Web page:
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Alexander the Great Summary
Alexander The Great: It is said that he himself was born from Zeus, a semi-deity in the flesh. He tames an unbroken wild horse who feared approaching full-grown men at the age of 12, and that horse would lead him to military victory after military victory until his untimely death at age 32.
He was taught by one of the ancient great thinkers of the world. Alexander the Great‘s name says it all. But how much is true of Alexander, and what is fiction? And finally, with a whopping zero Instagram followers, can we really say he was that great? Haters and historians alike will tell you.
Who Alexander the Great
Also Known as Alexander III, Alexander of Macedonia
Born: 21 July 356 BC
Pella, Macedon, Ancient Greece
Died: 13 June 323 BC (aged 32)
Father: Philip II of Macedon
Mother: Olympias of Epirus
Spouse: Roxana of Bactria, Stateira II of Persia, Parysatis II of Persia
Religion: Greek polytheism
Issue: Alexander IV
Heracles (alleged illegitimate son)
Role In: Battle of Gaugamela, Battle of Granicus, Battle of Issus, Siege of Aornos, Battle of the Hydaspes
Alexander the Great was born in (356 BC) to King Philip II of Macedonia and his wife Olympias. A true Greek, on the other hand, understands that Alexander was Zeus’ love child, who had a nasty habit of descending to Earth and taking the form of various animals in order to seduce women. Zeus was the original frat boy in many ways. Alexander’s father was already an influential figure – both a brilliant military leader and a politician.
He transformed Macedonia into a military and cultural powerhouse via force of arms and political intrigue, which was a remarkable achievement considering Macedonias status in the ancient world.
The backwoods of Greece. Phillips’s goals, however, were not restricted to the strengthening of Macedonia; he had a dream, which he would pass down to his son, Alexander, of conquering Persians’ powerful kingdom. To date, Persia had been a world superpower, premier in many fields of science and philosophy, it was backed by a formidable military that tried again and again to destroy the stubborn, and defiant, Greeks. To say the least, conquering this enormous nation was a highly optimistic dream.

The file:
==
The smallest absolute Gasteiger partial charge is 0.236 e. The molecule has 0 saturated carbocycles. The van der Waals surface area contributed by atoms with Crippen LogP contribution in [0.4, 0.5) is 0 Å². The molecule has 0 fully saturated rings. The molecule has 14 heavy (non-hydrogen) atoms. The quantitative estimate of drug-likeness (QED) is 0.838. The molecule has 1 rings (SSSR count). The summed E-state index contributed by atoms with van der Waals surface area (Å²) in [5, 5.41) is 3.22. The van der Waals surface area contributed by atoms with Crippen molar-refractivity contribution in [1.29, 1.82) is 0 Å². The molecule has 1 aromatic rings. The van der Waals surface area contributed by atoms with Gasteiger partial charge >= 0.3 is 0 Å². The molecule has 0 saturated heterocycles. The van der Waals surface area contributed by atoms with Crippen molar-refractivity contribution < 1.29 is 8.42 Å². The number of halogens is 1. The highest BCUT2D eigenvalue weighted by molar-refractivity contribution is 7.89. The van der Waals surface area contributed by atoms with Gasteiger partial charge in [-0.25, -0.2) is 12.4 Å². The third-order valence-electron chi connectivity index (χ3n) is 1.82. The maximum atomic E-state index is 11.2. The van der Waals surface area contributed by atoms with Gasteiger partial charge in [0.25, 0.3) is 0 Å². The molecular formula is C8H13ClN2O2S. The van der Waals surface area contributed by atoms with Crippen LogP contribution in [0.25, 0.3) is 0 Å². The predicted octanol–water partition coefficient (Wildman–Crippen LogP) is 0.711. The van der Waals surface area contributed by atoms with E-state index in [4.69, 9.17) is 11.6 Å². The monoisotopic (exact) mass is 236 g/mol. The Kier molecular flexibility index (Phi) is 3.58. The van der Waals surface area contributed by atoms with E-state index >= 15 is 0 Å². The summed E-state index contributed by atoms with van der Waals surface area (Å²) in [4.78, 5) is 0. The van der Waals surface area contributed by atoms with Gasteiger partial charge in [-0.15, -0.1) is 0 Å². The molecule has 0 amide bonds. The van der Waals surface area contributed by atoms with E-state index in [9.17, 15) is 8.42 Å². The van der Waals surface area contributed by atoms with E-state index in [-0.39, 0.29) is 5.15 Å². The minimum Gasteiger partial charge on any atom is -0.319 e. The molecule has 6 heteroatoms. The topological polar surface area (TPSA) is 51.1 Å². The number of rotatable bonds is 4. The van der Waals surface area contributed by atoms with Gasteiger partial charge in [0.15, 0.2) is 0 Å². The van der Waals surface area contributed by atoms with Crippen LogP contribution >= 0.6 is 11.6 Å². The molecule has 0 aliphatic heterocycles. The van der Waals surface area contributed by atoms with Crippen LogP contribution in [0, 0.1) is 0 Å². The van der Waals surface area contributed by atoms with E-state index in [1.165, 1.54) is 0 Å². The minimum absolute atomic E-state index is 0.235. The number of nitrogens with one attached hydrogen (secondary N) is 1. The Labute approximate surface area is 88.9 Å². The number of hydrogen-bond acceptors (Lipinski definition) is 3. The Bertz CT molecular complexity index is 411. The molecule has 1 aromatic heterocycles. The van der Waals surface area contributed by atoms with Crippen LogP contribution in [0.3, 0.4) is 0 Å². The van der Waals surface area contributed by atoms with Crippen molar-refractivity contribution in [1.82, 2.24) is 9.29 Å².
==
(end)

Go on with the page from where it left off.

At the age of 13, Alexander was personally tutored by Aristotle, a man so famous that even if you know nothing about his teachings, you definitely recognize the name. Aristotle, one of the greatest minds of the ancient world, piqued the young prince’s interest and honed his already strong intellect. Aristotle taught Alexander philosophy, medicine, politics, and art, as well as the importance of treating non-Greeks as slaves.
Alexander’s Attack on India
Alexander The Great in order to secure his hold on Persia, Alexander granted large amounts of freedom to Persian territories, even allowing them to govern themselves in exchange for loyalty to him. He did not force conversions of Persian culture or religion, the way most rulers did back in his day, and instead actually adopted many Persian customs for himself.
This made him very popular with the Persians, although it made him just as unpopular with his own Macedonian troops. Alexander killed one of his generals and personal friends after he drunkenly ridiculed Alexander’s adoption of Persian culture.
This proved to further drive a wedge between him and his native Macedonians. Feeling that further conquests would help stabilize his political situation, and further feed his appetite for glory, Alexander rallied his forces once more and marched on India. the unity that his conquests had brought to two of the greatest people of the ancient world would spur the Hellenistic age, and Alexander founded many of the ancient world’s most important centers of cultural and scientific development.
The establishment of a silver standard for currency, which eased trade across his former realm, was one of his great achievements. His liberating of huge amounts of wealth from the former Persian empire’s treasury also greatly boosted trade and wealth across the Mediterranean, and a period of prosperity settled over the region.
Death of Alexander the Great
Alexander’s reign was short-lived, however, since he died mysteriously at the age of 32, making him one of history’s shortest-lived monarchs. Some believe he was poisoned by a political foe, of which he had a plethora on both the Greek and Persian sides. Others though believe that he died due to malaria which he contracted during his travels in India.
Whatever the cause of his death, Alexander proved to be the only thing holding the fragile empire he had created together, and following his passing, it immediately began to fall apart at the seams. His generals began to war amongst themselves in a bid to become the new supreme ruler. Ultimately it’s unknown if Alexander could have really held his empire together even if he had lived. His conquests had brought together many disparate peoples under one banner, most of them who did not share a common culture.
Even while alive his empire strained and groaned under the pressure of revolution, and it was only his political shrewdness along with savagery against his political enemies that kept it together alive. How long this could have lasted though remains in doubt, and ultimately it’s likely even if he had not died from disease or poison.